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Table 2 Key themes and subthemes emerging from participant interviews. Each theme and subtheme is illustrated by a relevant verbatim quotation from the interviews. N Nurse, JD Junior Doctor, SD Senior Doctor. Numbers refer to participant study number

From: Healthcare professionals’ experiences with education in short term medical missions: an inductive thematic analysis

Theme Subtheme


Program Co-creation

 Developing relationships

“I think that overall the relationship that we form with all the relevant organisations felt very positive. And I think it was very effective in engaging students and participation.” - 2, JD

 Creating programs in partnership

“I think it is good to see and to see groups mingle together and trying to get that cohesive unit because that’s what healthcare is all about. Everyone doing their little bit trying to get the best outcome.” – 23, N

“What we did after the first few years was to email the head of department that we were going through in Malawi or Zimbabwe and get them to talk to the students, to ask them what they would like to be taught on. So that they would give us topics that we would prepare.” – 6, SD

“I think that there is something very vital about seeing where the gaps are in their knowledge, face to face and they are probably getting more out of it. But I don’t think it’s perfect and I think there are times when we do need to come together and explore and challenge the learning.” – 7, SD

 Knowledge transfer

“We have the opportunity to give our skills as educators to local educators who can go on with the kind of work that we’re doing.” – 12, JD

“We have a great deal of collegiality and learning that is shared in both directions.” – 1, SD

 Integrating local staff

“Part of the program I saw was how little local input there was. I think I thought that the program would be delivered with locals side by side with the doctors from the program.” – 7, SD

“It would be good to utilize, in some way, some of the local physicians and surgeons. That way they would feel proud of it...I think it would be tricky to do, but I think it would better. It would give you more buy-in to the locals.” - 13, SD

 Responding to participant’s needs

“They’re not given Professional Development Days, and so they were sacrificing their income to come to our seminar… While we couldn’t necessarily pay their wages to attend, we had to find a way to offset their losses they were incurring.” – 5, N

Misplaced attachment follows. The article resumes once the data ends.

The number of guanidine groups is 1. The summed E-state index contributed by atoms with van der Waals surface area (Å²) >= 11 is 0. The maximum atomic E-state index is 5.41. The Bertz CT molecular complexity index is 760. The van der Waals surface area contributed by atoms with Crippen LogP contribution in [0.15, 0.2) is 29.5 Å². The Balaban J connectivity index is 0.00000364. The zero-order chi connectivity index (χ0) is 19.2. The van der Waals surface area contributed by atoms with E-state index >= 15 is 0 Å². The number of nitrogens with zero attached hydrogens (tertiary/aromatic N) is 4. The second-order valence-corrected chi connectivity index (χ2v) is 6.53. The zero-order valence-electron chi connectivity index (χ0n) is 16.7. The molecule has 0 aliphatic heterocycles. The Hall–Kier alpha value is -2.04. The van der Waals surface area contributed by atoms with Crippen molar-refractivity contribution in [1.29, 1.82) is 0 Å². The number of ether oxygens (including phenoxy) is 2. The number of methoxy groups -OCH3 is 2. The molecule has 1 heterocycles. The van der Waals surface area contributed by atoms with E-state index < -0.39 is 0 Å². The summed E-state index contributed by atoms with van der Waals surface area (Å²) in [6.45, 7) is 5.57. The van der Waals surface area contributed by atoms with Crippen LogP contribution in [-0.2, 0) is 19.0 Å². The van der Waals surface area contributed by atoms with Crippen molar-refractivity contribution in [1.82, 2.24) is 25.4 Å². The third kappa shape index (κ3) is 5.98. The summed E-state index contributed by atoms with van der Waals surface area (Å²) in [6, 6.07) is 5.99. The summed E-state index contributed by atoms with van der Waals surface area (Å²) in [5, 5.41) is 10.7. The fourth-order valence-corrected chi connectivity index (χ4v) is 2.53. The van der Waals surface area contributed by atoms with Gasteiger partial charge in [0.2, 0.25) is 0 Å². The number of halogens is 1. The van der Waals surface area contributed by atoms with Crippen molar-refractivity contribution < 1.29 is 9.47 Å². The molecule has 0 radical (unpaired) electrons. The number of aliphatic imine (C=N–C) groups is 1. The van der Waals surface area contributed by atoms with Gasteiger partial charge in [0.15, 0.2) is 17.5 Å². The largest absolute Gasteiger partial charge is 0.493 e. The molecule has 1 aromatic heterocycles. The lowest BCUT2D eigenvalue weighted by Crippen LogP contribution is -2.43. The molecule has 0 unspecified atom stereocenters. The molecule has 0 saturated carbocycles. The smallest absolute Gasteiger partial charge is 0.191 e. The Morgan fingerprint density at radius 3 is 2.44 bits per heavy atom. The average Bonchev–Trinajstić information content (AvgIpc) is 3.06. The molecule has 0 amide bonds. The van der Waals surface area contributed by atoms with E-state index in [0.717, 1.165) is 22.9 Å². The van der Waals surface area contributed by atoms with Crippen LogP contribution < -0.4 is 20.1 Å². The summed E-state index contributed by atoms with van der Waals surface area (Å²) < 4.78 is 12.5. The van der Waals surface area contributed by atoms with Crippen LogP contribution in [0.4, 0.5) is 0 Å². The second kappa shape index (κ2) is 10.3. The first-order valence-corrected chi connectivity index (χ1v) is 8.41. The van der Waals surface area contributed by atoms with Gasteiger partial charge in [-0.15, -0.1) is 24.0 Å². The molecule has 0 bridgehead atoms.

“I think you have to look towards what your end goal is when you offer programmes like this... there are lots of things like getting local participation in the running of the program. And the delivery of the programme as well.” – 5, N

“It’s a partnership. I hope that ultimately we become redundant. That we’re not needed and that the education can be provided by, you know, in country clinicians and specialists.” – 17, JD

Connecting with context

 Understanding local disease patterns and clinical setting

“(What) we should be aiming (at) or thinking about? What are the diseases, pattern of disease in that country? What are the things they see? They probably see things different to here.” – 11, SD

“Going onto the ward allowed me to see what I could change about what I talked about in burns for the next time that I did it, which I thought was really good.” – 21, N

“They have Metformin in Malawi. But what does it cost them to get on it? ...What do they have to sacrifice to take it, is it free, is it not free? There are so many issues.” – 5, N

 Matching content to context

“You’ve got to move with what works well and adapt it to your setting and also adapt it when new concepts come out.” – 5, N

 Responding to local preferences

“I think we’ve adapted the program appropriately to what the you know, what the local medical students and surgical trainees want. So shorter lectures as kind of an introduction and small group teaching.” – 17, JD

 Applying skills in practice

“We’ve had nurses report back to us that they did a neuro obs (observations) sessions with us, and then neuro obs (observations) with patients and then picked up on a patient who’s deteriorating on their next shift, who might otherwise have gone unnoticed.” – 5, N